Arts + Culture
Samuel Fosso, Self Portrait, 1977. International Center of Photography, Purchase, with fundsprovided by the ICP Aquisitions Committee, 2004 (19.2004) © Samuel Fosso, Courtesy JMPatras/Paris

These Portraits by African Photographers Reveal the Power In Self-Presentation

We take a tour through the International Center for Photography's "Your Mirror: Portraits from the ICP Collection", which features influential works from Malick Sidibé, Zanele Muholi, Samuel Fosso and more.

The eyes of the young woman in Zanele Muholi's "Anele, 'Anza' Khaba," look as if they're staring directly into your soul. With her arms folded against her chest, it seems she might be putting a guard up or that they might simply be trying to look cool for the camera. With portraiture especially, how far you decide to read into something is up to you, as often, the line between a subject's desire for self-presentation and what the photographer themselves seeks to convey, isn't always clear. These are the types of observations that the "Your Mirror: Portraits from the ICP Collection", sparked in my mind as I strolled through the space with its Director of Exhibitions and Collections, Erin Barnett.

"You learn a lot about yourself and about other people by looking at portraits, but not always what you think you know," she says. We also learn a lot about the person behind the lens. The ICP's exhibit features works from photographers from across the globe, with the mission of surveying "the nuanced ways people present themselves for the camera, how and by whom they are represented, and who is deemed worthy of commemoration." The works of four prominent African photographers are included in the exhibition: the Malian icon Malick Sidibé, Cameroon's Samuel Fosso, along with South African photographers Zanele Muholi, and Lolo Veleko. Their photographs, the settings, and who they choose to document, give us a glimpse into their vision as much as it does the subjects in their photographs (which for Samuel Fosso, in this case, is himself.)

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Photos

100 Years Of Portrait Photography In West Africa At The Met

A new exhibition at The Metropolitan Museum of Art in NYC highlights 100 years of portrait photography in West Africa.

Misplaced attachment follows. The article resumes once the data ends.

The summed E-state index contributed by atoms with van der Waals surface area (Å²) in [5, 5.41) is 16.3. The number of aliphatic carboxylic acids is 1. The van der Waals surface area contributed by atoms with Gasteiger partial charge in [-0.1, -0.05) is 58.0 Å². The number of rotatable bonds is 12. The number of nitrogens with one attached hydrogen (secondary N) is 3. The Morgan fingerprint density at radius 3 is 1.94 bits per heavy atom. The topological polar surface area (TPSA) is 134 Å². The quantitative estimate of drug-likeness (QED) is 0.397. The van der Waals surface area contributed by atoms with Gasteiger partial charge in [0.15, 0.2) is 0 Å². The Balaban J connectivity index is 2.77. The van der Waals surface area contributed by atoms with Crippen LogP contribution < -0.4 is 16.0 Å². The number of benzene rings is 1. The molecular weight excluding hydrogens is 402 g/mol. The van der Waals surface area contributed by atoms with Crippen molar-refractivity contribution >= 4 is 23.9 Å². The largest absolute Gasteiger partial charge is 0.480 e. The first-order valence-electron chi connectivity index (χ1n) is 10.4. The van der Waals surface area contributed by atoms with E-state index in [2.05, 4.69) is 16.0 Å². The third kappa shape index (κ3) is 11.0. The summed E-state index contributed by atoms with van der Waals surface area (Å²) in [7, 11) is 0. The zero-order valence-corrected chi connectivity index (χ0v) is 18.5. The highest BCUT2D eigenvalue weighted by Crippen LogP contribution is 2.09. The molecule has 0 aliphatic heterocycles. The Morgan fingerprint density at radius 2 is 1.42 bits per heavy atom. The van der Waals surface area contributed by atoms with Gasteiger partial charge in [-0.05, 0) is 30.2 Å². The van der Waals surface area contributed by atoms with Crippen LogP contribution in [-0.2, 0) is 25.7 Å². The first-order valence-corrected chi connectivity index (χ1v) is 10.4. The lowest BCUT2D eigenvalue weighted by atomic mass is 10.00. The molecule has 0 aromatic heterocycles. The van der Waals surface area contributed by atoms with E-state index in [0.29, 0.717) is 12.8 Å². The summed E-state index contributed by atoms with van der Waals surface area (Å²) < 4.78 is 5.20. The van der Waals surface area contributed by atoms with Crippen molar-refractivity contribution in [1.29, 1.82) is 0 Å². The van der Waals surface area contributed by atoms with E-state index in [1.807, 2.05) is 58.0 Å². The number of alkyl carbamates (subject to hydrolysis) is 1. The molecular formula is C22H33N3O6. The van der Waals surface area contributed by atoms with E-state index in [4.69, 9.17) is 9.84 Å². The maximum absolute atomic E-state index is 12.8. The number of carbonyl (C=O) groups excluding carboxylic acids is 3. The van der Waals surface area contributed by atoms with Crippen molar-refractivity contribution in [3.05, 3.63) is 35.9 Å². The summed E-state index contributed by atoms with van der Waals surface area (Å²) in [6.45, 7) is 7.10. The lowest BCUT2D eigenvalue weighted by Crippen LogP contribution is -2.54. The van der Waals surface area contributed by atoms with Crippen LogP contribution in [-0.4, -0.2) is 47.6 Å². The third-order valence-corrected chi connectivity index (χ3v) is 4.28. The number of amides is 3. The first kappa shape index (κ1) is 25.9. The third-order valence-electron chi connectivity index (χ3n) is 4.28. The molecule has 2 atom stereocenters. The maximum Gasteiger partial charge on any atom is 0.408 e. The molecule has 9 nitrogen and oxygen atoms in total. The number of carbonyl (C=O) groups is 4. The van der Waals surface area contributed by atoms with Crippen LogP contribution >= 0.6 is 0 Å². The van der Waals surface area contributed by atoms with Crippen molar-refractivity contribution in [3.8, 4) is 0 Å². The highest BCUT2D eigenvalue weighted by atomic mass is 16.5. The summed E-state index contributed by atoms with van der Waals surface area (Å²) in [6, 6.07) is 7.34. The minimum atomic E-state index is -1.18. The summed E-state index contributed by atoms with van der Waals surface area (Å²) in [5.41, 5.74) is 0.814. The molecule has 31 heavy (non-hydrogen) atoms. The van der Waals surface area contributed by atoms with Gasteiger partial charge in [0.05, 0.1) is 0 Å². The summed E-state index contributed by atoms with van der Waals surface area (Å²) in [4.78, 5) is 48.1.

All images courtesy of The Metropolitan Museum of Art

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Photos

The Borrowed Identities Of Cameroonian Self-Portrait Photographer Samuel Fosso

Cameroonian self-portrait photographer Samuel Fosso's solo exhibition is on display at the Walther Collection in New York City.

All images copyright Samuel Fosso, courtesy the Walther Collection and Jean Marc Patras Galerie

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Events

A Look At LagosPhoto: 'The Megacity and the Non-City'

The 4th edition of LagosPhoto, themed 'The Megacity and the Non-City,' marked another stunning series for Nigeria's only international photo festival.

This weekend marks the end of the stunning fourth edition of LagosPhoto, Nigeria's first and only international arts festival of photography. The monthlong program featured over fifty photographers spanning fifteen countries, including OKA favorites Hauwa R. Mukan (Nigeria), Cyrus Kabiru (Kenya), Samuel Fosso (Cameroon), Kudzanai Chiurai (Zimbabwe), Obi Nwokedi (Nigeria), and Lakin Ogunbanwo (Nigeria). This year's theme, The Megacity and the Non-City, looked at Africa's expanding urban landscape, replete with contradictions, grey areas, and sites of dispute. Especially monumental was the participation of self-portrait megastar Samuel Fosso- his first time exhibiting in the country he grew up in. With The Emperor of Africa, which made its premiere at LagosPhoto, the many faced photographer posed as Mao Zedong for a five photo interpretation of Sino-African relations. Above we showcase some incredible (really incredible) photos from this year's series. For more from LagosPhoto head here.

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